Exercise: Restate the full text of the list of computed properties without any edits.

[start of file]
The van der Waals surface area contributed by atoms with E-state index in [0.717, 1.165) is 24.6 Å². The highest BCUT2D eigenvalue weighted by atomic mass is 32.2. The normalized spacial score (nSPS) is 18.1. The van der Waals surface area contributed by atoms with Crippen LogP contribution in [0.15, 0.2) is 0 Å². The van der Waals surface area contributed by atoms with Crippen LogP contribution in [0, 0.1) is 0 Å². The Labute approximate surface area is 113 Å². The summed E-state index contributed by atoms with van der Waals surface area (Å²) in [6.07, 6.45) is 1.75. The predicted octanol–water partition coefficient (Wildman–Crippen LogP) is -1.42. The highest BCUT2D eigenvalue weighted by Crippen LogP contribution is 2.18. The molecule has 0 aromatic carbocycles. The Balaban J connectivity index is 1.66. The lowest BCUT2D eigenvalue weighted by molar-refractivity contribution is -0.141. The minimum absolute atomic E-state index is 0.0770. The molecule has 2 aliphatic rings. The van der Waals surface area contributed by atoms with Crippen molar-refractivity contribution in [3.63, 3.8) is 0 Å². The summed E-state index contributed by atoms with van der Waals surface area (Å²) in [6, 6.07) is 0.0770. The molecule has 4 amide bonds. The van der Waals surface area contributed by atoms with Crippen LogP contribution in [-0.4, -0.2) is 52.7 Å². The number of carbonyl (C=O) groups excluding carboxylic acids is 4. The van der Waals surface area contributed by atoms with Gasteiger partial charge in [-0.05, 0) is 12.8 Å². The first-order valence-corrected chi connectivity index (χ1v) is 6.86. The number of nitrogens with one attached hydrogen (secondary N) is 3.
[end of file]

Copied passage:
The van der Waals surface area contributed by atoms with E-state index in [0.717, 1.165) is 24.6 Å². The highest BCUT2D eigenvalue weighted by atomic mass is 32.2. The normalized spacial score (nSPS) is 18.1. The van der Waals surface area contributed by atoms with Crippen LogP contribution in [0.15, 0.2) is 0 Å². The van der Waals surface area contributed by atoms with Crippen LogP contribution in [0, 0.1) is 0 Å². The Labute approximate surface area is 113 Å². The summed E-state index contributed by atoms with van der Waals surface area (Å²) in [6.07, 6.45) is 1.75. The predicted octanol–water partition coefficient (Wildman–Crippen LogP) is -1.42. The highest BCUT2D eigenvalue weighted by Crippen LogP contribution is 2.18. The molecule has 0 aromatic carbocycles. The Balaban J connectivity index is 1.66. The lowest BCUT2D eigenvalue weighted by molar-refractivity contribution is -0.141. The minimum absolute atomic E-state index is 0.0770. The molecule has 2 aliphatic rings. The van der Waals surface area contributed by atoms with Crippen molar-refractivity contribution in [3.63, 3.8) is 0 Å². The summed E-state index contributed by atoms with van der Waals surface area (Å²) in [6, 6.07) is 0.0770. The molecule has 4 amide bonds. The van der Waals surface area contributed by atoms with Crippen LogP contribution in [-0.4, -0.2) is 52.7 Å². The number of carbonyl (C=O) groups excluding carboxylic acids is 4. The van der Waals surface area contributed by atoms with Gasteiger partial charge in [-0.05, 0) is 12.8 Å². The first-order valence-corrected chi connectivity index (χ1v) is 6.86. The number of nitrogens with one attached hydrogen (secondary N) is 3.